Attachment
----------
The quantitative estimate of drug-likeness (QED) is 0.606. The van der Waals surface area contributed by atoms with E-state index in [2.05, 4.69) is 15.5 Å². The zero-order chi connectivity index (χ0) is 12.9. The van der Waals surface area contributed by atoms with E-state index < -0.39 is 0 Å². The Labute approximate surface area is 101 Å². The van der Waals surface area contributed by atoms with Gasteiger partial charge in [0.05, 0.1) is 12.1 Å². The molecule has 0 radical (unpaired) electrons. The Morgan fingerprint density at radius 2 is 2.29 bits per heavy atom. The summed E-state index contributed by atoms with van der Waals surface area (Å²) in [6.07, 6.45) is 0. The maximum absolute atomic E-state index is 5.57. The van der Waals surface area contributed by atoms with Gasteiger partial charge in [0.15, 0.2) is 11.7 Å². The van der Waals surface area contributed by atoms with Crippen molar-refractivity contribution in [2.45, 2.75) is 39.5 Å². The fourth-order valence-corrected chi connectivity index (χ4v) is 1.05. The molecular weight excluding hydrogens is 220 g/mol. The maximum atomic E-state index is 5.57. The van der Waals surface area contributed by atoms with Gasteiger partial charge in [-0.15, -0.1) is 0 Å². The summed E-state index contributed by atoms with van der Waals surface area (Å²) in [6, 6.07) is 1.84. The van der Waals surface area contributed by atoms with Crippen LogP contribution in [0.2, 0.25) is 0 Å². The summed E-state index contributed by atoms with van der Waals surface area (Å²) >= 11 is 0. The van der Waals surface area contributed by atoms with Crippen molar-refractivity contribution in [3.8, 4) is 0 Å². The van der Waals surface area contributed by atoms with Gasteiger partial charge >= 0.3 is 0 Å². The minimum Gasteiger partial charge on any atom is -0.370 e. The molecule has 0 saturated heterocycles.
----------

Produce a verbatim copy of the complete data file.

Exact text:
The quantitative estimate of drug-likeness (QED) is 0.606. The van der Waals surface area contributed by atoms with E-state index in [2.05, 4.69) is 15.5 Å². The zero-order chi connectivity index (χ0) is 12.9. The van der Waals surface area contributed by atoms with E-state index < -0.39 is 0 Å². The Labute approximate surface area is 101 Å². The van der Waals surface area contributed by atoms with Gasteiger partial charge in [0.05, 0.1) is 12.1 Å². The molecule has 0 radical (unpaired) electrons. The Morgan fingerprint density at radius 2 is 2.29 bits per heavy atom. The summed E-state index contributed by atoms with van der Waals surface area (Å²) in [6.07, 6.45) is 0. The maximum absolute atomic E-state index is 5.57. The van der Waals surface area contributed by atoms with Gasteiger partial charge in [0.15, 0.2) is 11.7 Å². The van der Waals surface area contributed by atoms with Crippen molar-refractivity contribution in [2.45, 2.75) is 39.5 Å². The fourth-order valence-corrected chi connectivity index (χ4v) is 1.05. The molecular weight excluding hydrogens is 220 g/mol. The maximum atomic E-state index is 5.57. The van der Waals surface area contributed by atoms with Gasteiger partial charge in [-0.15, -0.1) is 0 Å². The summed E-state index contributed by atoms with van der Waals surface area (Å²) in [6, 6.07) is 1.84. The van der Waals surface area contributed by atoms with Crippen LogP contribution in [0.2, 0.25) is 0 Å². The summed E-state index contributed by atoms with van der Waals surface area (Å²) >= 11 is 0. The van der Waals surface area contributed by atoms with Crippen molar-refractivity contribution in [3.8, 4) is 0 Å². The van der Waals surface area contributed by atoms with Gasteiger partial charge >= 0.3 is 0 Å². The minimum Gasteiger partial charge on any atom is -0.370 e. The molecule has 0 saturated heterocycles.